Mal Mixon is the former CEO and chairman of Invacare Corporation. A complete story of Mal’s rags-to-riches journey is told in his book, “An American Journey,” published by Smart Business. It can be found at and on 

Five things every leader should stop doing

It’s official — the countdown is on! The holidays are here, the end of the year is near, and, as a leader, you are likely in the throes of determining how to make upcoming months a success. No doubt, you’re probably considering what you can do to become a more effective leader. Sometimes creating change isn’t about adopting new habits but dropping certain ones that you shouldn’t be doing in the first place.

So challenge yourself to let the following “To Stop List” guide your responsibilities, style, and approach for next year. It may surprise you, but abiding by this list is a proven practice for countless Disciplined Leaders. Give it a try to build a greater focus around what matters most. 

The Leadership “To Stop” List

  1. Stop focusing on the “Trivial Many.” Disciplined leaders make it a habit to ignore or delegate their “Trivial Many” activities and, instead, focus on the “Vital Few.” How can you determine your Vital Few? Use the Pareto Principle, or the “80/20 Rule,” as a guide for choosing the 20 percent — the most vital activities that will drive 80 percent of your results and success. Apply this model to everything you do, including planning, goal-setting, strategizing, decision-making, etc.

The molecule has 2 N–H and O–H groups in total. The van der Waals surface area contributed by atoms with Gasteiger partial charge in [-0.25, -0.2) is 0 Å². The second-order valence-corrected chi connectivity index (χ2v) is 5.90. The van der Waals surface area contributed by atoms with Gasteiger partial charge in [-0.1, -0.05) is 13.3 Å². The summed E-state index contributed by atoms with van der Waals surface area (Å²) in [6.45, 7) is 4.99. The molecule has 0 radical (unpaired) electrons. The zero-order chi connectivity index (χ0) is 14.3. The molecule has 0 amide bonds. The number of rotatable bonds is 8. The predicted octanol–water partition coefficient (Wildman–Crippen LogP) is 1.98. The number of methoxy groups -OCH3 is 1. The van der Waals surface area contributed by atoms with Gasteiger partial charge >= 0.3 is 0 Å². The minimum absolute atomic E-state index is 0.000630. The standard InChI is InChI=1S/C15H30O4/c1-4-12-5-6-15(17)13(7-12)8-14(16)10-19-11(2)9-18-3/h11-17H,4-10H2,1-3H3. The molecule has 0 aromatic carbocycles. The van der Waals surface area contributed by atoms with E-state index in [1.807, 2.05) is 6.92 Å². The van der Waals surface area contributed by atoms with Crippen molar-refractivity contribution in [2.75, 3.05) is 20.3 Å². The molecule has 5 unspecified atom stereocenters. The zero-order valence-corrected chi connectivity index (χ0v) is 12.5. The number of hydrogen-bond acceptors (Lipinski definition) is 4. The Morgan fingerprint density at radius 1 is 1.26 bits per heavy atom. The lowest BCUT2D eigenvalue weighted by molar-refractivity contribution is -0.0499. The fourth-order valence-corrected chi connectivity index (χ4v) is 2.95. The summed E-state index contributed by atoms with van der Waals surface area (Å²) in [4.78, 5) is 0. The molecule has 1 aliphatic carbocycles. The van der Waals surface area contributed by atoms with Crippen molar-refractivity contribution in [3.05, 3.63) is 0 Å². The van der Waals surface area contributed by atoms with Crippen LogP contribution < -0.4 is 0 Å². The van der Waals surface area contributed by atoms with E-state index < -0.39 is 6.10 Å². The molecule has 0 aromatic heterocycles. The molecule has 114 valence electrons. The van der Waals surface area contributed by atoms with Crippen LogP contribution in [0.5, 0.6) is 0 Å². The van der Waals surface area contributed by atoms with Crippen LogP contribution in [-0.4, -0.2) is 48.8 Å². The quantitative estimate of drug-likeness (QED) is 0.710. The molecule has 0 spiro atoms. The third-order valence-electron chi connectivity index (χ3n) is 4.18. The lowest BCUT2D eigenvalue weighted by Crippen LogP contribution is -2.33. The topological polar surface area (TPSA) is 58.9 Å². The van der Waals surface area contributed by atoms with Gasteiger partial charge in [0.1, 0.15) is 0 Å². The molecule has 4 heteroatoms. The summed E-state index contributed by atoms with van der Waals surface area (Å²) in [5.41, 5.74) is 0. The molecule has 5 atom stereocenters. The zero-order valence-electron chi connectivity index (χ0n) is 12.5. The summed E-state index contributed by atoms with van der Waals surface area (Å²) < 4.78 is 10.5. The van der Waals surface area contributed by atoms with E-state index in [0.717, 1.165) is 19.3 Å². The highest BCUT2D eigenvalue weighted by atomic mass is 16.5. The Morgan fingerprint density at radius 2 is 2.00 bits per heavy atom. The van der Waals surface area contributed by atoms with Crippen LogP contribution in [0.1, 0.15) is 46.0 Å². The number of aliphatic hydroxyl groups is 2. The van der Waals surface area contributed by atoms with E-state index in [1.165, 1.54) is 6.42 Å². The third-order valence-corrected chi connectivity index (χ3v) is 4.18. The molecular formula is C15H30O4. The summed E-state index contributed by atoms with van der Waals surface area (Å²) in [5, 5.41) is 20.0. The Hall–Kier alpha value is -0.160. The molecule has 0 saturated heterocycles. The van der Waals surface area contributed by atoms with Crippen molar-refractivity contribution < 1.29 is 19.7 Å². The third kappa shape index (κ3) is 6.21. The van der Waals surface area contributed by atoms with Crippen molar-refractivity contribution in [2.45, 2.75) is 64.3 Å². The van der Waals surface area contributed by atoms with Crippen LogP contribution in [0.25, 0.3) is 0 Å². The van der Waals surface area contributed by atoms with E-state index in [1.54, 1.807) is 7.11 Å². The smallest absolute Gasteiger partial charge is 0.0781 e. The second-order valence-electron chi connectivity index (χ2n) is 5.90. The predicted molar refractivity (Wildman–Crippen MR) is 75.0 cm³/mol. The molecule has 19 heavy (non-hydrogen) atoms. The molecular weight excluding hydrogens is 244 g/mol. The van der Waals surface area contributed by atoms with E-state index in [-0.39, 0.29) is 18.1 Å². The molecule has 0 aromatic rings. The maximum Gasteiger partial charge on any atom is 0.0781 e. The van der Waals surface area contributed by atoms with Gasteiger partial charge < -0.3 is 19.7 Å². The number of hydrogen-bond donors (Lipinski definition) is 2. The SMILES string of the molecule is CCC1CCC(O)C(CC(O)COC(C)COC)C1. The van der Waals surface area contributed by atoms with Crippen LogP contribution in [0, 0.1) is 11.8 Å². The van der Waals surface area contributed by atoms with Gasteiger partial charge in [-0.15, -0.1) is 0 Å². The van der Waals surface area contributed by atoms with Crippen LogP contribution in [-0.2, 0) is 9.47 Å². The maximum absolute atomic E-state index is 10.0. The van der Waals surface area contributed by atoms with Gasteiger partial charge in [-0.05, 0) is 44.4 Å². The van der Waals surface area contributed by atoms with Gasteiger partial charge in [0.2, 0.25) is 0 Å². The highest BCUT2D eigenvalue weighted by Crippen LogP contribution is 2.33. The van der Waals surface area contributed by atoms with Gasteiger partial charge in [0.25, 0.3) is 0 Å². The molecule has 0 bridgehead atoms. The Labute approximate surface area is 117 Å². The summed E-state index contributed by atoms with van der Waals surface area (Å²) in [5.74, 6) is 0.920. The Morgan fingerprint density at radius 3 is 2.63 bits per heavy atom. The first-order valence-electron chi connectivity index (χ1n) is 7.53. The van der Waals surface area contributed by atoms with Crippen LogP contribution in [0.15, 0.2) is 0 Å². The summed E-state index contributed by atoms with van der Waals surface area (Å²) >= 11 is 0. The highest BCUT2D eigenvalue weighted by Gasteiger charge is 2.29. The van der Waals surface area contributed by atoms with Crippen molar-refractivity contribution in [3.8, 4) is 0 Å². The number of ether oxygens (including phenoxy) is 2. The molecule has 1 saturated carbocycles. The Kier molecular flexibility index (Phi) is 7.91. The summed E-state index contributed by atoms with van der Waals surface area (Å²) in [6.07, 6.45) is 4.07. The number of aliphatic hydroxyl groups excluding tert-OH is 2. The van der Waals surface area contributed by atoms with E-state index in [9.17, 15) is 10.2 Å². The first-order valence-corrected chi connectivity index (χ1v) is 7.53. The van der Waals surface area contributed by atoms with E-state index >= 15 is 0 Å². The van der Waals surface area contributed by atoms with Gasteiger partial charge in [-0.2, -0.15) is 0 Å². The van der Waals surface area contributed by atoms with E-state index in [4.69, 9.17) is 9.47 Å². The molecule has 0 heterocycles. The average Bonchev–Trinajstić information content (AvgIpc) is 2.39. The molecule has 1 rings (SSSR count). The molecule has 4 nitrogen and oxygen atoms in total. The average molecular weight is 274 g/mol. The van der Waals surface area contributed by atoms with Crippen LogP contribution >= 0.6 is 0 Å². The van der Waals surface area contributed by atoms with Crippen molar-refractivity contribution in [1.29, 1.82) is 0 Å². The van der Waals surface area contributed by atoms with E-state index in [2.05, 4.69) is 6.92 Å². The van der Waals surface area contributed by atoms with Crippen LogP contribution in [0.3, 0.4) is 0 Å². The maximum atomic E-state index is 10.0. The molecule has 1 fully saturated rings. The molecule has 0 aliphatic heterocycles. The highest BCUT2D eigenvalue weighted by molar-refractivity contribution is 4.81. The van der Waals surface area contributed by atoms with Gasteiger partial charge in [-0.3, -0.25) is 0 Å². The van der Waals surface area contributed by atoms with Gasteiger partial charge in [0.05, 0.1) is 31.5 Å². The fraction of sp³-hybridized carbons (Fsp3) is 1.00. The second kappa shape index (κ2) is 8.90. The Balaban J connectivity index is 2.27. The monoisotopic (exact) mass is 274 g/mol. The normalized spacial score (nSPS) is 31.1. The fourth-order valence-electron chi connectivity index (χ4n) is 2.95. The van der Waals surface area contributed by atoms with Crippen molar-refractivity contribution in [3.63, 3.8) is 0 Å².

1. Stop overusing the “I” word. Your duty as a leader is to share recognition and put the spotlight more on the team and less on yourself. Start loading up your language with “we” versus “I” (again, 80/20) and you’ll create a more inclusive, empowered culture that shares in accountability and feels more personally motivated to work toward and achieve your company’s goals.
  1. Stop trying to be right all the time. Realize that you don’t always have to be right to demonstrate your competence. In fact, if you’re obsessed with trying to be right and winning every argument, you will reflect a questionable, less confident leadership style. Admitting you don’t have all the answers takes greater guts. What’s more, self-assured, strong leaders will happily change their position if they recognize another person has brought something better to the table. They feel liberated from thinking they must always have the perfect answer to every problem and can better focus on their vital leadership tasks.